Uncle Ted, You Will Be Remembered

The Immigration Reform movement has just lost a major ally. But it’s more than just this group who has lost an ally. On August 25, 2009, this country lost a major icon and a fierce fighter for the unfortunate, the poor, and those with very little voice and power to fight. The world has lost another human rights supporter and promoter. All of these should be the highlights of his life. Many articles and blogs have been and will be written about his accomplishment, but I’d like to focus on him as a human being whose response and coping style to the multiple losses in his life was typical, ordinary, yet inspiring throughout.

If you look at the history of his life as a Kennedy, you can see that he had many ups and down, some downs were very extreme. I don’t need to list them all in this essay. Turn the television on for the next few weeks or go on the internet and you can find them. I can only imagine that being a Kennedy then and now is not easy. All of these Kennedy adults and children have lived their lives under the eyes of the whole nation. Particularly with Senator Kennedy, the eyes of the nation and the rest of the world were on him in the years following his brothers’ assassinations, watching his every move. The pressure and the stress must have been tremendous.

As a human being, he responded the way many average people would do, by coping. He was not without a flaw. As a matter of fact, he had plenty of them; some had even stood as obstacles to his political pursuit to the White House. His chosen coping mechanisms were to drown himself in work, alcohol, and unstable relationships. If we take the Kennedy name out of his last name, give him another last name, and take politics out of his family history to make it sound like a typical U.S. family, his coping style would have been seen as predictable. Those who work in the field of mental health have been trained to detect coping mechanisms, particularly after so many losses.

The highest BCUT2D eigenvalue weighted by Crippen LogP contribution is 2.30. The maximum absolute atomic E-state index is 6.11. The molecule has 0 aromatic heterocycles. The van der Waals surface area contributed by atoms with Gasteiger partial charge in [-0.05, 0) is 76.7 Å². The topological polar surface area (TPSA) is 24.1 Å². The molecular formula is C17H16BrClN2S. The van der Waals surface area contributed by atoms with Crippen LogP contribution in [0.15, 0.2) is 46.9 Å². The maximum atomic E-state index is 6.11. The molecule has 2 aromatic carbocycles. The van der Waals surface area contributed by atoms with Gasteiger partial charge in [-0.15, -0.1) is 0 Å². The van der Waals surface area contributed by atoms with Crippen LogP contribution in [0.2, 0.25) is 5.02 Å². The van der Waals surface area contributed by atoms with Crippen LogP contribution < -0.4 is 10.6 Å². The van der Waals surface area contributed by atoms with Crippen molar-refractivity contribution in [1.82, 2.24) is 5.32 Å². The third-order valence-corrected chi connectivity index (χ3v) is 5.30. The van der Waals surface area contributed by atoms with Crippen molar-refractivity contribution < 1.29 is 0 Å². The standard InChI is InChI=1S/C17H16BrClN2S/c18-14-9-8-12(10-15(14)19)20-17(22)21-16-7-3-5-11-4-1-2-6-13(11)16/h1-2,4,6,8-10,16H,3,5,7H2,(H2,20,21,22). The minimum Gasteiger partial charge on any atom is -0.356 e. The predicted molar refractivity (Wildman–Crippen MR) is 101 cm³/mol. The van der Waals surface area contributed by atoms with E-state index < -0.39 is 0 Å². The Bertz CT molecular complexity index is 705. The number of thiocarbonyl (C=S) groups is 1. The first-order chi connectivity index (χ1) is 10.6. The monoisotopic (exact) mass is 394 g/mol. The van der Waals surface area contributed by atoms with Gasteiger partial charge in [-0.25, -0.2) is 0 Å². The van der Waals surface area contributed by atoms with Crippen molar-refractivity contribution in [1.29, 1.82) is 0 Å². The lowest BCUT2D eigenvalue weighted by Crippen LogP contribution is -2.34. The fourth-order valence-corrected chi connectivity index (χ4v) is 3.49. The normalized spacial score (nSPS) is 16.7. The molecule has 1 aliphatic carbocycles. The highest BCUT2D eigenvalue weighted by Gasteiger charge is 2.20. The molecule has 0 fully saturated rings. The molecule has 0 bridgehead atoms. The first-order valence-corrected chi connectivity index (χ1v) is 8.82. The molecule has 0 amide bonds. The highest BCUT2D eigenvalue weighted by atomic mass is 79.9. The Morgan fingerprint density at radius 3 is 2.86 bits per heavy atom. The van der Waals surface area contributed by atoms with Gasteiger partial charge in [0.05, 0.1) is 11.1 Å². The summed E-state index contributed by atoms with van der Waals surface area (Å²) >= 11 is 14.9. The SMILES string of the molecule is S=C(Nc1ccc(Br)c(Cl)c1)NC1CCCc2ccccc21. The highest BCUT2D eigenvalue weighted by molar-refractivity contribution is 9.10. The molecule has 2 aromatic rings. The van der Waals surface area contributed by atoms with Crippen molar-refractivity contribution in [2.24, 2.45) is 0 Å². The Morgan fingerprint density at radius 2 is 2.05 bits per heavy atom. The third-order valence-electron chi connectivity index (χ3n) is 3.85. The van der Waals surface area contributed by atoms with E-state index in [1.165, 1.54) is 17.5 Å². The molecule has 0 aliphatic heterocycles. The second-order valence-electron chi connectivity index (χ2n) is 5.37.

What is amazing about Senator Kennedy’s life is how he bounced back from all those dark, challenging years. In 1991, he made a speech to the public and apologized for his wrongdoings in the past. A year later, he remarried and made a major turn around in his life. But some of us remain to wonder how he did it, especially with the background history of having been to a series of funerals, many as a result of tragic death, and given many private, heart-wrenching eulogies. My guess is that in order to turn his life around, he must have gone back and faced those dark years that pushed him to rely on those less effective coping mechanisms. Before he could move forward, he first had to deal with his past. He then started a new chapter when he made the turn around in early 90s. This time, the new chapter has been jam-packed with what he was meant to do. We are all familiar with the content of that chapter, which just ended on the evening of August 25, 2009. That day also marks the exact one year from the day he gave his memorable speech in the 2008 Democratic National Convention for President Obama, where again he reminded people of hope and change, as he did for himself almost two decades ago.

His life story is a story of resiliency, possibility, hope, and redemption. I think his losses, pain, and suffering had better prepared him to do his job as a senator and made him a strong, humane, fierce fighter that we all know. I believe we haven’t seen the ending of his legacy yet; a new chapter has just begun. Young people and leaders in this country will take over the torch and continue to run, filling up the new chapter one page at a time. It’s just part of the Kennedy’s legacy and curse that no Kennedy can leave the public view that easily.

So, Uncle Ted, you will be remembered. Rest in peace now and watch your legacy continue your work.


Leave a Reply

Fill in your details below or click an icon to log in:

WordPress.com Logo

You are commenting using your WordPress.com account. Log Out /  Change )

Google+ photo

You are commenting using your Google+ account. Log Out /  Change )

Twitter picture

You are commenting using your Twitter account. Log Out /  Change )

Facebook photo

You are commenting using your Facebook account. Log Out /  Change )


Connecting to %s